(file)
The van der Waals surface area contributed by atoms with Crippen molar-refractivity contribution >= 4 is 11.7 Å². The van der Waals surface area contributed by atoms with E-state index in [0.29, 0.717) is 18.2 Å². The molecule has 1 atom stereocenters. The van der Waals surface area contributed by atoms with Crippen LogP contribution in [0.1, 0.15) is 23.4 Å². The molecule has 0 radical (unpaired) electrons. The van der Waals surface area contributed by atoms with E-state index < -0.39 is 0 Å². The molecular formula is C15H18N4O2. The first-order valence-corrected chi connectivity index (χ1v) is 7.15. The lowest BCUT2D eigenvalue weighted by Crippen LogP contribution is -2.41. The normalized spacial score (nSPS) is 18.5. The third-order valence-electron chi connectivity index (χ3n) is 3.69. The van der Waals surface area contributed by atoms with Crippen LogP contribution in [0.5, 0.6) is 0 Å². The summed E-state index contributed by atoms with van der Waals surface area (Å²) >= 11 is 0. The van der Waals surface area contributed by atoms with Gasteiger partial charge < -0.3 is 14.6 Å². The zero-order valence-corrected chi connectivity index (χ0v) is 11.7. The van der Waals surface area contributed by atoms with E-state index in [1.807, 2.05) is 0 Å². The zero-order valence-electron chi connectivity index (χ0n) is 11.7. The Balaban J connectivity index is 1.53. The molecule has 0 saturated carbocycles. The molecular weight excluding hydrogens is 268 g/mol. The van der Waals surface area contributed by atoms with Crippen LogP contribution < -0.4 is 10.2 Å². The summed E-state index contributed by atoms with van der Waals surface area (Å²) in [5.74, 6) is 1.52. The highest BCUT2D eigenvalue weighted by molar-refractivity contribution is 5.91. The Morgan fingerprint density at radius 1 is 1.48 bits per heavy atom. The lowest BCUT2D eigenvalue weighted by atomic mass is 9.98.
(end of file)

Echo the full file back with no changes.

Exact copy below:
The van der Waals surface area contributed by atoms with Crippen molar-refractivity contribution >= 4 is 11.7 Å². The van der Waals surface area contributed by atoms with E-state index in [0.29, 0.717) is 18.2 Å². The molecule has 1 atom stereocenters. The van der Waals surface area contributed by atoms with Crippen LogP contribution in [0.1, 0.15) is 23.4 Å². The molecule has 0 radical (unpaired) electrons. The van der Waals surface area contributed by atoms with E-state index < -0.39 is 0 Å². The molecular formula is C15H18N4O2. The first-order valence-corrected chi connectivity index (χ1v) is 7.15. The lowest BCUT2D eigenvalue weighted by Crippen LogP contribution is -2.41. The normalized spacial score (nSPS) is 18.5. The third-order valence-electron chi connectivity index (χ3n) is 3.69. The van der Waals surface area contributed by atoms with Crippen LogP contribution in [0.5, 0.6) is 0 Å². The summed E-state index contributed by atoms with van der Waals surface area (Å²) >= 11 is 0. The van der Waals surface area contributed by atoms with Gasteiger partial charge < -0.3 is 14.6 Å². The zero-order valence-corrected chi connectivity index (χ0v) is 11.7. The van der Waals surface area contributed by atoms with E-state index in [1.807, 2.05) is 0 Å². The zero-order valence-electron chi connectivity index (χ0n) is 11.7. The Balaban J connectivity index is 1.53. The molecule has 0 saturated carbocycles. The molecular weight excluding hydrogens is 268 g/mol. The van der Waals surface area contributed by atoms with Crippen LogP contribution < -0.4 is 10.2 Å². The summed E-state index contributed by atoms with van der Waals surface area (Å²) in [5.74, 6) is 1.52. The highest BCUT2D eigenvalue weighted by molar-refractivity contribution is 5.91. The Morgan fingerprint density at radius 1 is 1.48 bits per heavy atom. The lowest BCUT2D eigenvalue weighted by atomic mass is 9.98.